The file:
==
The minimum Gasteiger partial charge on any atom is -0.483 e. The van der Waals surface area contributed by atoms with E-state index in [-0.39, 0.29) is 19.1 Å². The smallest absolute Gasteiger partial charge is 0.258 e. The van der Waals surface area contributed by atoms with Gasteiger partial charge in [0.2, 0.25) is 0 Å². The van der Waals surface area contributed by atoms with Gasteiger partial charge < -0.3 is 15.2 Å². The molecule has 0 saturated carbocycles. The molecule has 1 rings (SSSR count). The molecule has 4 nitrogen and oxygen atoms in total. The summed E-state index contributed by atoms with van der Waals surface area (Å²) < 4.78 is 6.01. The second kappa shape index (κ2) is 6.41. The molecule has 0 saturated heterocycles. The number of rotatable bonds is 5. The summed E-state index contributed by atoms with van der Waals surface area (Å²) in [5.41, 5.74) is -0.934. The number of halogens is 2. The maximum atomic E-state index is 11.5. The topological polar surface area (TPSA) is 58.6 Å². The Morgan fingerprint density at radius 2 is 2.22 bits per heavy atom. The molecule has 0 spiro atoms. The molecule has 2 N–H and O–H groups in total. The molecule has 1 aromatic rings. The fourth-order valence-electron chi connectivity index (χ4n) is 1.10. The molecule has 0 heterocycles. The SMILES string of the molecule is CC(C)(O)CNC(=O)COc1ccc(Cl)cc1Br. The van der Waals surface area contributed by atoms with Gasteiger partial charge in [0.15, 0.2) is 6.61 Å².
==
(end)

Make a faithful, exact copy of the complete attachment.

The minimum Gasteiger partial charge on any atom is -0.483 e. The van der Waals surface area contributed by atoms with E-state index in [-0.39, 0.29) is 19.1 Å². The smallest absolute Gasteiger partial charge is 0.258 e. The van der Waals surface area contributed by atoms with Gasteiger partial charge in [0.2, 0.25) is 0 Å². The van der Waals surface area contributed by atoms with Gasteiger partial charge < -0.3 is 15.2 Å². The molecule has 0 saturated carbocycles. The molecule has 1 rings (SSSR count). The molecule has 4 nitrogen and oxygen atoms in total. The summed E-state index contributed by atoms with van der Waals surface area (Å²) < 4.78 is 6.01. The second kappa shape index (κ2) is 6.41. The molecule has 0 saturated heterocycles. The number of rotatable bonds is 5. The summed E-state index contributed by atoms with van der Waals surface area (Å²) in [5.41, 5.74) is -0.934. The number of halogens is 2. The maximum atomic E-state index is 11.5. The topological polar surface area (TPSA) is 58.6 Å². The Morgan fingerprint density at radius 2 is 2.22 bits per heavy atom. The molecule has 0 spiro atoms. The molecule has 2 N–H and O–H groups in total. The molecule has 1 aromatic rings. The fourth-order valence-electron chi connectivity index (χ4n) is 1.10. The molecule has 0 heterocycles. The SMILES string of the molecule is CC(C)(O)CNC(=O)COc1ccc(Cl)cc1Br. The van der Waals surface area contributed by atoms with Gasteiger partial charge in [0.15, 0.2) is 6.61 Å².